Tuesday, February 16, 2010

Sexy vs Tough: The Battle for Roller Derby's Self Image

Do you remember what it was like when you were a kid and some mean kid at school was teasing you about your unpierced ears, your lame hair or your unimpressive makeup skills?

This girl sure doesn't.

Whenever that happened, your mom was there to tell you that you were special, all that matters is what is inside of you and you just have to believe in yourself and be happy with who you are.  And then your dad came in right behind her explaining how the temple, the jaw and the neck are knockout points, followed by an demonstration of how to throw a punch straight from the shoulder for maximum face-damage potential.

Those dueling approaches to the same problem are very much still at war today within the hearts and minds of the rollergirls of today.  On bout day, you're going into a hostile situation and you know a large group of people will be watching you.  Your mom's contribution to your brain wants to project confidence and self-esteem to the crowd, which manifests itself by dressing to look sexy.  Your dad's contribution to your brain wants to project the image of a warrior to the enemy combatants you are about to face, which manifests it self by dressing to look tough.  The result of this internal struggle?  Well, see for yourself...


In this corner, we have hotpants, false eyelashes, short skirts, cleavage, visible panties, half-shirts and the omnipresent fishnet stockings.  We have team names that contain Dolls, Dames, Wenches, Hotties, Bombshells, Vixens, Angels, Belles, Tarts, Hookers, Beauty Queens, Damsels, Harem, and various other deliciously provocative words.  There are team photos that look like burlesque companies and individual player photos shot with such fantastic Playboy-esque values that sometimes I feel like *content deleted* inside *content really deleted* a gallon of WD-40 *content super-mega-deleted* with a waffle iron.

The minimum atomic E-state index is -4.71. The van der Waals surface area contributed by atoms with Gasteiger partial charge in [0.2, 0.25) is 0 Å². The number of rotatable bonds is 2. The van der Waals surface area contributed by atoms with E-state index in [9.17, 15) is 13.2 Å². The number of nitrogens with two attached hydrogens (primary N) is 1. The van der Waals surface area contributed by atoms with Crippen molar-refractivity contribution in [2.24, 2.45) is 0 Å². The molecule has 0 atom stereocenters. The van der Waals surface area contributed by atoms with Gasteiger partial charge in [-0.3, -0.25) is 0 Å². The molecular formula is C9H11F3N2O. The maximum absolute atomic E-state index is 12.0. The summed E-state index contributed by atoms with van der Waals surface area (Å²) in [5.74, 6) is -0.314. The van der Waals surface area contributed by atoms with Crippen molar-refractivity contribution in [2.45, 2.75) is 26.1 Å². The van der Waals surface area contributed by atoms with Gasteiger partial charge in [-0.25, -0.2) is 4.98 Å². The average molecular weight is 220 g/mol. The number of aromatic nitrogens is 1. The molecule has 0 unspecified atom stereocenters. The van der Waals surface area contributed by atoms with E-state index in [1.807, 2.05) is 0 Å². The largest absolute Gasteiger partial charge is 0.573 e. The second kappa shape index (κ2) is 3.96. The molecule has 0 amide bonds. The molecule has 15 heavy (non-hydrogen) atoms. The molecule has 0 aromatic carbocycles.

On the flip side, we have black leather, studded belts, camouflage, bandannas, warpaint, chains, skull tattoos, shaved heads, facial piercings and snarling expressions.  Team names here contain words like Bombers, Warriors, Assassins, Battalion, Regiment, Brawlers, Razors, Bruisers, Ninjas, Hellcats, Pistols, Killers, Renegades and many other words that describe the average Chuck Norris movie.  There are team photos that look like a group you would hire to launch a military coup on a medium-sized South American country and individual player photos that look like they should be a mug shot.

And some that actually ARE a mug shot!

So what does all this mean?  Well, there's no real conclusion here, just a general observation that female derby teams and players tend to choose an image that portrays sexiness, toughness or some sort of synergetic hybrid of the two like fishnet-and-camouflage clad Hooker Commandos.  If you happen to know any women who are attractive enough to draw a crowd of interested suitors and also tough enough to beat up the crowd of suitors and steal their wallets, we may have just the sport for them!

Thursday, February 4, 2010

The Greatest Poster in the History of Roller Derby

In the average art competition, you have multiple works submitted to a panel of judges who scrutinize the works, evaluating them for beauty, skill, inherent meaning, uniqueness, and fulfilled intent. Then there's this art competition, where one work kicked down the door before the competition was even announced, slaughtered the judges and their families, wrested the trophy from their lifeless hands and hoisted it victoriously to the blaring strains of an Iron Maiden song. Ladies and gentlemen, I present to you the greatest poster in the history of either roller derby or heavy metal.

I sat down with artist, illustrator, "The Goon" comic book creator and children's book author Eric Powell to discuss his dedication to his craft and his growing love for the sport of roller derby.

Derby Helper: You're an Eisner Award-winning comic book author and illustrator with an impressive resume of past work in the comic industry and an upcoming movie in the works. What is is about roller derby that has captured your attention in such a dramatic fashion?